Showing posts from December, 2019

A Remaining Christmas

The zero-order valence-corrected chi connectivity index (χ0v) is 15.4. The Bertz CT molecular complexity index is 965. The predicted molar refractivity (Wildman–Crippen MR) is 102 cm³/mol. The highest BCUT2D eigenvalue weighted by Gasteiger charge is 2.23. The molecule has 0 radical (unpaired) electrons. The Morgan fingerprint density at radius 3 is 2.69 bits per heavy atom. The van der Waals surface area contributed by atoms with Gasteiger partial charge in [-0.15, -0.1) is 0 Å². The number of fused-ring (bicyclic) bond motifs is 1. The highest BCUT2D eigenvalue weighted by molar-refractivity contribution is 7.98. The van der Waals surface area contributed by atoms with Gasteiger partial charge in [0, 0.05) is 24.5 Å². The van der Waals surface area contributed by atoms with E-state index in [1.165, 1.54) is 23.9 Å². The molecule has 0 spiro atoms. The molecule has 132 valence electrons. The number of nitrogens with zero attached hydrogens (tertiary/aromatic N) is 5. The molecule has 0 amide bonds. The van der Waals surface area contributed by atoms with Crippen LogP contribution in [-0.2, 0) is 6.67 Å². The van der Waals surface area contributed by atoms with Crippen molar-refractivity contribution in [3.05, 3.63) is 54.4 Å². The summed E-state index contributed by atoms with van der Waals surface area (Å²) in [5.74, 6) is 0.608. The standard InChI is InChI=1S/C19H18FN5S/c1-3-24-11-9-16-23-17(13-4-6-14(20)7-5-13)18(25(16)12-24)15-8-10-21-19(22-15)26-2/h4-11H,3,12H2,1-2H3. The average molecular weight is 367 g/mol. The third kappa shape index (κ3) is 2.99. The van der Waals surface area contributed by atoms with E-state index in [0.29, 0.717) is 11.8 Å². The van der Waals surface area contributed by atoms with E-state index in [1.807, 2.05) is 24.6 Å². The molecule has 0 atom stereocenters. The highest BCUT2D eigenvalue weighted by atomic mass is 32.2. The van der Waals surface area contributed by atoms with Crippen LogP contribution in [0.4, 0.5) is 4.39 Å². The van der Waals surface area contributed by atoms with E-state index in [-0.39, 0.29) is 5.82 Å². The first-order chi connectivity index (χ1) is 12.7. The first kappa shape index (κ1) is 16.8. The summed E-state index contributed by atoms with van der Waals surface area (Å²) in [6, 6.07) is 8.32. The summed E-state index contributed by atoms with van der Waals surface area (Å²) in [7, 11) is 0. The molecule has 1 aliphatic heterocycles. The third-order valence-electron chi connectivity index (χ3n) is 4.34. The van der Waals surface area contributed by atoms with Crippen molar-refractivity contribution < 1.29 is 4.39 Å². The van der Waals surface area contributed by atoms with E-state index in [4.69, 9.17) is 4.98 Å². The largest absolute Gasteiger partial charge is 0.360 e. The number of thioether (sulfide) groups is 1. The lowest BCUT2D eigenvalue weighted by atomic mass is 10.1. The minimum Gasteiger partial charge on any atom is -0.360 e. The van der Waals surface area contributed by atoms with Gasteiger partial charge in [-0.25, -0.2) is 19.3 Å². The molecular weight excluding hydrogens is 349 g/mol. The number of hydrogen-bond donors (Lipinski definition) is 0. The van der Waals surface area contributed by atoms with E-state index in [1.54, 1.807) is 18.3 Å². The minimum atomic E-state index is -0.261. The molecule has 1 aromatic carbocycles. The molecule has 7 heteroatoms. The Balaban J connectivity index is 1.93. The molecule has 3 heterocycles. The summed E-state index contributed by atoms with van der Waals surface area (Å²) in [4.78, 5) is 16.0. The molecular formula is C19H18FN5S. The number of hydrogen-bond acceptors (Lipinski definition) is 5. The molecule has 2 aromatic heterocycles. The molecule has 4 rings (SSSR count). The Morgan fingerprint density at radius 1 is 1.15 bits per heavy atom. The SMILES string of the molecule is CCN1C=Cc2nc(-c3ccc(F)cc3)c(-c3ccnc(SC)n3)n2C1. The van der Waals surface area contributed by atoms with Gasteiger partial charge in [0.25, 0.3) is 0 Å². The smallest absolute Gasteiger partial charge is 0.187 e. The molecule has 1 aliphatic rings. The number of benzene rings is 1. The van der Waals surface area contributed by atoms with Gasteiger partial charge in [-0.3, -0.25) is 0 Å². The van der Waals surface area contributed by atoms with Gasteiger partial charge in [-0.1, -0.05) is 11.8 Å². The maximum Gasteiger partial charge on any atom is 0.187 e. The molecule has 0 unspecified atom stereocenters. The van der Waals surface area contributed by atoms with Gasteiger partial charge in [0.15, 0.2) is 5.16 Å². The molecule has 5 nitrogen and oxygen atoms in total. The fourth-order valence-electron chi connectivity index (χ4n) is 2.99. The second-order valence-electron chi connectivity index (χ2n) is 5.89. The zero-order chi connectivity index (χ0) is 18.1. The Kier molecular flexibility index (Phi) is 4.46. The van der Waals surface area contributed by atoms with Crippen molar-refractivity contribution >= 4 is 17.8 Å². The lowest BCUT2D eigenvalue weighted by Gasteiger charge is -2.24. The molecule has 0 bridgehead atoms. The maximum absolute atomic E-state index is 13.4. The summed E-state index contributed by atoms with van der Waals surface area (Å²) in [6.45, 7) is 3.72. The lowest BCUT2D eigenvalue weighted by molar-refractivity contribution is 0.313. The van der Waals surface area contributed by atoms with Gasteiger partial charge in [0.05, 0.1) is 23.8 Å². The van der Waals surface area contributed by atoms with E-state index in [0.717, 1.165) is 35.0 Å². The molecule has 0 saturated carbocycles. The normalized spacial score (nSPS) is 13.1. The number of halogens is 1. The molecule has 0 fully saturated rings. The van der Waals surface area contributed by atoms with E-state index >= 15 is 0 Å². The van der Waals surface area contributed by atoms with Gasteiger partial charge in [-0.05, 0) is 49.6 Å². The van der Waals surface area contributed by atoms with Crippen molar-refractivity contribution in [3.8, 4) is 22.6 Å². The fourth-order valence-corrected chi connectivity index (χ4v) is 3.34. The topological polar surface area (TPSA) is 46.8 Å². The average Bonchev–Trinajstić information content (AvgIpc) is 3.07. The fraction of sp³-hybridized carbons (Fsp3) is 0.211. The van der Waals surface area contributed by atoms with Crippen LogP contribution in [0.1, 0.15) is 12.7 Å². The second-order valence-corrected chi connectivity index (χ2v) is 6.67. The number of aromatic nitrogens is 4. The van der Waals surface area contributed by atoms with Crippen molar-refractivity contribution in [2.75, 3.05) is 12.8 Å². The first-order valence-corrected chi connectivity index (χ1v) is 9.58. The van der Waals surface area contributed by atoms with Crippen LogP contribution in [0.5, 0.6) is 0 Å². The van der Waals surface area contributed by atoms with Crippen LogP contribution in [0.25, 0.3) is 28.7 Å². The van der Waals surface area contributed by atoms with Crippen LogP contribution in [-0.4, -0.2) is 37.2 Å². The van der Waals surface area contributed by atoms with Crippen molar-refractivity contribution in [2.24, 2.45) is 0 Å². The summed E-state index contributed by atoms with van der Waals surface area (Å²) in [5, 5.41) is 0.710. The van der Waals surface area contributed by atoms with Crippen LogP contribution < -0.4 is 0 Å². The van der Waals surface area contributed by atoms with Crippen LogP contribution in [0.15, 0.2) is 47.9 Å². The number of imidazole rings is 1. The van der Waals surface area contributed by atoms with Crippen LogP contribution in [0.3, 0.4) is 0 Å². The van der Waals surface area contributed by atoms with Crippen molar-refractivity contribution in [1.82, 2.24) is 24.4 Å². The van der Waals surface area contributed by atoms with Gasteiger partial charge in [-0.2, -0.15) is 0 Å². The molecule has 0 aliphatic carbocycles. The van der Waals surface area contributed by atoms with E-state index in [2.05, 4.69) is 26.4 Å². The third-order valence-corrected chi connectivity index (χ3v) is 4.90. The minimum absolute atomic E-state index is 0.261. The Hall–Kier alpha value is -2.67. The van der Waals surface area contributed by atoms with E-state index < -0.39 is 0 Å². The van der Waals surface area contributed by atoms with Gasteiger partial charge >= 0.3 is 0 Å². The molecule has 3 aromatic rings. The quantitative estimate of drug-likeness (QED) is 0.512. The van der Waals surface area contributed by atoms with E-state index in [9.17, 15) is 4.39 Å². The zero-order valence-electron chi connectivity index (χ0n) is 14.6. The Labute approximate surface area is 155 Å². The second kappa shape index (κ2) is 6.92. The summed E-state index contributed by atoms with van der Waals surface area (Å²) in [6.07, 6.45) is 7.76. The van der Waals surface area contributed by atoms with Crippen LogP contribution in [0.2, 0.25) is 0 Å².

As Christmas approaches, I try to read an essay that captures some important aspect of the great feast. One stand-out essay, by English writer Hilaire Belloc, is "A Remaining Christmas". Belloc, a brilliant author, a feisty apologist, Member of Parliament, and good friend of G.K. Chesterton, bought a house in 1907 called "Kings Land", in Shipley, Sussex, for which he paid £1000. It was an old English house on five acres, which also had a working windmill. He remained there the rest of his life. His essay is about home and belonging to a specific place and community; as such, it anticipates themes in the writing of Wendell Berry. It is also about local Christmas customs which memorialize and celebrate the permanence of eternal things. His reflection has an indelible sacramental quality. It also has a literary quality to be savoured. Like much of Belloc and Chesterton's writing, it speaks something timeless to our times. A Remaining Christmas By Hilaire Bel